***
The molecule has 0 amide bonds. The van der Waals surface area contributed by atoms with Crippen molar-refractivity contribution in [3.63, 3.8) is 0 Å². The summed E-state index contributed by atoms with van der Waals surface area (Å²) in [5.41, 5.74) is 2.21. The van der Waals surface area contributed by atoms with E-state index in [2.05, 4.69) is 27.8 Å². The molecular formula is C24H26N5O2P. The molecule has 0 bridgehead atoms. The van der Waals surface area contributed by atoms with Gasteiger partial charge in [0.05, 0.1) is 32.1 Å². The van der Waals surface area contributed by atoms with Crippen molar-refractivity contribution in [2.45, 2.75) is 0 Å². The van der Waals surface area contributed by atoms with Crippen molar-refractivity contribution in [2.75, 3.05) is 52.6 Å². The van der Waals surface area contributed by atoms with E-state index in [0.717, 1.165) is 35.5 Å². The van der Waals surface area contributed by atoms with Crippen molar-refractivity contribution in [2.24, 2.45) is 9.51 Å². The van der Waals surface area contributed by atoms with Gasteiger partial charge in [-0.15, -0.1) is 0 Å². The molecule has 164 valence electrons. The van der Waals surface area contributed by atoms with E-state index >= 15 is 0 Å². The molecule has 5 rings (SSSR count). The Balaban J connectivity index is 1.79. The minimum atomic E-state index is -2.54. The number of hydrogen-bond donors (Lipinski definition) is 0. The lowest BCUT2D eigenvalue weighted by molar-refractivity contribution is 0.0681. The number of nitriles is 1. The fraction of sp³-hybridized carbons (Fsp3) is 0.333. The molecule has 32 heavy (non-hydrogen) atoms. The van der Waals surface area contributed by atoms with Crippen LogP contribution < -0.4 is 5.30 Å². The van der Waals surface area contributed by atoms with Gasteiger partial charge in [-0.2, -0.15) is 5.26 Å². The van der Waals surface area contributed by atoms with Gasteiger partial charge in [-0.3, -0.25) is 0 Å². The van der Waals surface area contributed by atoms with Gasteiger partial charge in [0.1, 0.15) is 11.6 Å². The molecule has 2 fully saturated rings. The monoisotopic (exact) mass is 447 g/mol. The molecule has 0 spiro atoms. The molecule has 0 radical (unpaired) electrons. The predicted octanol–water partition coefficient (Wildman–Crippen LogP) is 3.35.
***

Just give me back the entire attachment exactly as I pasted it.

The molecule has 0 amide bonds. The van der Waals surface area contributed by atoms with Crippen molar-refractivity contribution in [3.63, 3.8) is 0 Å². The summed E-state index contributed by atoms with van der Waals surface area (Å²) in [5.41, 5.74) is 2.21. The van der Waals surface area contributed by atoms with E-state index in [2.05, 4.69) is 27.8 Å². The molecular formula is C24H26N5O2P. The molecule has 0 bridgehead atoms. The van der Waals surface area contributed by atoms with Gasteiger partial charge in [0.05, 0.1) is 32.1 Å². The van der Waals surface area contributed by atoms with Crippen molar-refractivity contribution in [2.45, 2.75) is 0 Å². The van der Waals surface area contributed by atoms with Crippen molar-refractivity contribution in [2.75, 3.05) is 52.6 Å². The van der Waals surface area contributed by atoms with E-state index in [0.717, 1.165) is 35.5 Å². The van der Waals surface area contributed by atoms with Crippen molar-refractivity contribution in [2.24, 2.45) is 9.51 Å². The van der Waals surface area contributed by atoms with Gasteiger partial charge in [-0.15, -0.1) is 0 Å². The molecule has 164 valence electrons. The van der Waals surface area contributed by atoms with E-state index >= 15 is 0 Å². The molecule has 5 rings (SSSR count). The Balaban J connectivity index is 1.79. The minimum atomic E-state index is -2.54. The number of hydrogen-bond donors (Lipinski definition) is 0. The lowest BCUT2D eigenvalue weighted by molar-refractivity contribution is 0.0681. The number of nitriles is 1. The fraction of sp³-hybridized carbons (Fsp3) is 0.333. The molecule has 32 heavy (non-hydrogen) atoms. The van der Waals surface area contributed by atoms with Crippen LogP contribution < -0.4 is 5.30 Å². The van der Waals surface area contributed by atoms with Gasteiger partial charge in [-0.2, -0.15) is 5.26 Å². The van der Waals surface area contributed by atoms with Gasteiger partial charge in [-0.3, -0.25) is 0 Å². The van der Waals surface area contributed by atoms with Gasteiger partial charge in [0.1, 0.15) is 11.6 Å². The molecule has 2 fully saturated rings. The monoisotopic (exact) mass is 447 g/mol. The molecule has 0 spiro atoms. The molecule has 0 radical (unpaired) electrons. The predicted octanol–water partition coefficient (Wildman–Crippen LogP) is 3.35.